The protest began on June 21st, just a few short days after the Xingu+23 anniversary gathering came to a close. The gathering, which ran parallel to the Rio+20 Summit, marked the first major victory against the Belo Monte Dam in 1989.
Initially the protest was led by a group of about 150 Xikrin Peoples; but after successfully managing to paralyze work at the construction site, the group was joined by representatives from the Juruna, Araweté, Assurini and Parakanã.
According to Amazon Watch, The Xikrin simply “set up a peaceful encampment in the middle of the earthen coffer dam, confiscated keys to various trucks and earth moving equipment and stopped all construction works in the area.”
It’s no permanent solution, but it was more enough to get everybody’s attention. Movimento Xingu Vivo (Xingu Alive Movement) reports that Indigenous representatives from all 34 villages in the middle of Xingu River basin are now expected to join the protest in the coming days.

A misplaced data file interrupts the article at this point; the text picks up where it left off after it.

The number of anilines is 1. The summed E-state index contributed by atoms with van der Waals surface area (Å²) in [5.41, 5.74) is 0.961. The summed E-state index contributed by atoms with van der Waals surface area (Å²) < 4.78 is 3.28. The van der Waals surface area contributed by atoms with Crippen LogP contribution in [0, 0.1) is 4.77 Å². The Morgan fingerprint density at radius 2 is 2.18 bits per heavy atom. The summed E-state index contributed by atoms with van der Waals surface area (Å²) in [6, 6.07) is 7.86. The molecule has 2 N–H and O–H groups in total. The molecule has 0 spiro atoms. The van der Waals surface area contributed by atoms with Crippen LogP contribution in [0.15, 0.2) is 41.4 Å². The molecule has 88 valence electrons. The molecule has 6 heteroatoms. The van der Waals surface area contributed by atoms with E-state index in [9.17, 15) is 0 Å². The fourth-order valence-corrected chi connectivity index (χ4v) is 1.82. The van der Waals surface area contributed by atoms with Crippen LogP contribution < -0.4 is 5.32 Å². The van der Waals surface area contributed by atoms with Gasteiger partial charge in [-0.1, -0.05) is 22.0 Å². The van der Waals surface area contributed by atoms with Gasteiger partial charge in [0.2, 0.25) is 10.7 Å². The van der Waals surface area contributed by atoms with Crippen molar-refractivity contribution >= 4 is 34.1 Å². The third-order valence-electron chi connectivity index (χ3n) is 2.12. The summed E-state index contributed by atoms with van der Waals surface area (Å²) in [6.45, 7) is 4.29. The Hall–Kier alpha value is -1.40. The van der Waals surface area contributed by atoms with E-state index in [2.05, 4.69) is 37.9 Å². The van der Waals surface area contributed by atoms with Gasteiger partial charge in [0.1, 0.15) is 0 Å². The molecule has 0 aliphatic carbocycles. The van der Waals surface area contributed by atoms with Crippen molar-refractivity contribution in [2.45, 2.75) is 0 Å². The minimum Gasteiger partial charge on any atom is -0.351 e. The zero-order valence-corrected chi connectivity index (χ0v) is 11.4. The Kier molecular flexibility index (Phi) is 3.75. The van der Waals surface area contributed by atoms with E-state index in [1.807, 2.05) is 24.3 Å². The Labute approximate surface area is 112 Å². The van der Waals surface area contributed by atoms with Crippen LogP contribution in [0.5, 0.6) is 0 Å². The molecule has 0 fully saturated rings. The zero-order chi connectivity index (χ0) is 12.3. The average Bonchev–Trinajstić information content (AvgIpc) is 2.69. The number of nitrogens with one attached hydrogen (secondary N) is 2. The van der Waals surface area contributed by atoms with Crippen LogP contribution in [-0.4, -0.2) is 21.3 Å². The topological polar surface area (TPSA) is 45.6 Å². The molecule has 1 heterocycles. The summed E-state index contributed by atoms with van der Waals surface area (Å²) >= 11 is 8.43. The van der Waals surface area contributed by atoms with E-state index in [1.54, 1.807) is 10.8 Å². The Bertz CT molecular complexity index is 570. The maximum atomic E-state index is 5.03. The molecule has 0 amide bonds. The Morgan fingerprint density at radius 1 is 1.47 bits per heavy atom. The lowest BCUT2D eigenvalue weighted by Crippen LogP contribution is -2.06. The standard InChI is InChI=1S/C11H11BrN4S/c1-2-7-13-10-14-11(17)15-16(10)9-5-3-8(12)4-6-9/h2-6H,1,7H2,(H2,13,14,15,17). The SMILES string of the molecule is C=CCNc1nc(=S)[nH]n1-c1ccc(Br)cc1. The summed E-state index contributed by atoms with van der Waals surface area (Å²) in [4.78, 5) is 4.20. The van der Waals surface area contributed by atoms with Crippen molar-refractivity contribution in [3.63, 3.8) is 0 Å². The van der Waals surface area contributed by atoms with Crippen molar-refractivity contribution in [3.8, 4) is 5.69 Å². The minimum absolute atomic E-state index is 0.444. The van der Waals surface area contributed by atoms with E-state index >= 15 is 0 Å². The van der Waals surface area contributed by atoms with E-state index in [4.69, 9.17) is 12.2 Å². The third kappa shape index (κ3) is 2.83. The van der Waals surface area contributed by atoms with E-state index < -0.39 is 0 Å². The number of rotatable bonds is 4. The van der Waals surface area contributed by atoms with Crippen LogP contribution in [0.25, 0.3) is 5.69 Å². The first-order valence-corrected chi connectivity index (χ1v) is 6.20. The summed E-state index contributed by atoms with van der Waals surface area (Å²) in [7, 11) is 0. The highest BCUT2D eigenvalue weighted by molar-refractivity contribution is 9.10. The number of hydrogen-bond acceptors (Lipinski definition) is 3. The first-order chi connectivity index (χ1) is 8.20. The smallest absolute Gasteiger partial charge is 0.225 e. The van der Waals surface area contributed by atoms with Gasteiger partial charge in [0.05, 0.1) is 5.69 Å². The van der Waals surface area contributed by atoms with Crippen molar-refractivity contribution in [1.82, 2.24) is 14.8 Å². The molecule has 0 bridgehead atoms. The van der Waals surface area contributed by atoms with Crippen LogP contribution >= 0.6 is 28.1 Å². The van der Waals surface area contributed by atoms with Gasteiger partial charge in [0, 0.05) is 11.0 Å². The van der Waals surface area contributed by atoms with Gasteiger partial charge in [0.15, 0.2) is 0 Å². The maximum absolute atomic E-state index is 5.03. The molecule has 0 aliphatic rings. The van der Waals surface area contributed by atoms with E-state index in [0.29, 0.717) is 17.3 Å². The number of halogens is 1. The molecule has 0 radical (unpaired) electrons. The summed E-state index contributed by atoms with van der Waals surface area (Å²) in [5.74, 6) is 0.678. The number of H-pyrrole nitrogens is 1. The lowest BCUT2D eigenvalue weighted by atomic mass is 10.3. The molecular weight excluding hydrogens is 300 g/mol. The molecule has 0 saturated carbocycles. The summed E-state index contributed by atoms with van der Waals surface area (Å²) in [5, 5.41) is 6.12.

At the center of the protest is the failure of The Norte Energia consortium (NESA)–the group behind the Belo Dam–to resolve any of the project’s impacts on the Xingu River Basin’s inhabitants. Among the many concerns cited by the indigenous leaders are a decline in fish stocks; a reduction in water quality; an increased risk of negative health impacts like malaria and dengue fever; and a heavy restriction on travel as a result of the dam.
READ THE FULL ARTICLE HERE: Hundreds of Indigenous Peoples Occupy Belo Monte Dam Site.